We focus on not breathing and moving a certain way and there is something very peaceful about that. No time to think. It is almost like survival mode.
Rather than simply shoot her subjects under water, Lola Mitchell, creates an under-world where her liquid tales develop in unexpected ways well beyond the boundaries of…water.
You say that the photograph is just the beginning of your work. What is your artistic process?
This is always a hard question for me to answer. I try to stay really flexible with my process because I think it leads me to try new things. During the spring and summer I shoot as much as I can and because it is pretty exhausting for everyone my shoots are usually pretty short. But one thing is always true, I probably spend more time editing than shooting.
What kind of camera and lenses do you use for your underwater photography and what type of bodies of water do you shoot in?
When I first started shooting underwater I was using a Canon 60D and dicapac bag. I now shoot with a Nikon D810, an ikelite underwater case and flash.
I mostly shoot in pools because they are more accessible. I have shot in the Pacific Ocean off the beach in Malibu and that was a bit hard. Visibility was very poor. I also shot in the Atlantic off the beach in Miami and that was amazing. I would love to do more ocean shoots and probably will when the opportunity arises.
How do you give direction to your models when you are shooting them underwater?
If it is the first time I shoot with a model I don’t. Most times because it is their first time trying to do that and I just want them to get used to it. It is not only swimming underwater gracefully (meaning having to think about their face and the way their bodies move) but also the weight of the dresses I bring. I need to see how they move underwater and then I start asking them to do this and that. The more I shoot with a model, the more we explore what they can and cannot do.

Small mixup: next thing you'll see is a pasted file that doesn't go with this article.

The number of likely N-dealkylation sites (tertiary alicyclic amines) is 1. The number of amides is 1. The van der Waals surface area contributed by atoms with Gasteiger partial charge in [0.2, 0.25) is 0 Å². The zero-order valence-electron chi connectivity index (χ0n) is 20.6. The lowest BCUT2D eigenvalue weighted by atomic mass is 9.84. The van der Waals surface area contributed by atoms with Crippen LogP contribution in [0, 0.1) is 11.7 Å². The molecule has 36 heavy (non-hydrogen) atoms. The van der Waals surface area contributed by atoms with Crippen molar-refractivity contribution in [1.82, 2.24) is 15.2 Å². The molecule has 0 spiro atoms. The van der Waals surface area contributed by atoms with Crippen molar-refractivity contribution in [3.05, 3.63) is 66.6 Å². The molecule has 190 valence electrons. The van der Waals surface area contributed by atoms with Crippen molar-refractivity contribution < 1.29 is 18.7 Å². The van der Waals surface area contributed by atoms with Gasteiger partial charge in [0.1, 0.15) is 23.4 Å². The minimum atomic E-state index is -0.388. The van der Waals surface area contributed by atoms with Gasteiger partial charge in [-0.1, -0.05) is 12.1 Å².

Do you always know what emotions you want each piece to evoke, or do they come to you as you are in the process of creating the images?
I sometimes do while I am shooting but the reality is it is about how I am feeling while I edit. It has happened to me several times to shoot with a clear idea in mind, then come home and have no inspiration or desire to edit. Then I do not. I wait until inspiration hits again. Most times the final picture is completely different from the original idea and I think better.
The commonalities in your work, in your words, are always a female model, movement and stillness, textures and magic… I think the fact that you are able to bring movement and stillness together in each image is incredible. How are you able to do this?
What inspired me about photography always was the ability to freeze movement. I absolutely adore sport and dance photography because it shows the body as it is in the process of moving.
To me swimming is very relaxing. Underwater I feel like I am meditating, I am in the moment. We have to focus on not breathing and moving a certain way and there is something very peaceful about that. No time to think. It is almost like survival mode. It is such a raw state and I think that’s what transpires in all my photos. In fact when I look through my photos I always tend to pick the one where the model is trying to get into a position or is struggling. It is so raw, so beautiful.
What are some of the most memorable reactions you have gotten about your work?
Honestly every time someone buys one of my pieces and I know they will hang it in their home. It feels pretty incredible and I feel very thankful and happy that people like my work.
You can see more of Lola Mitchell’s work here: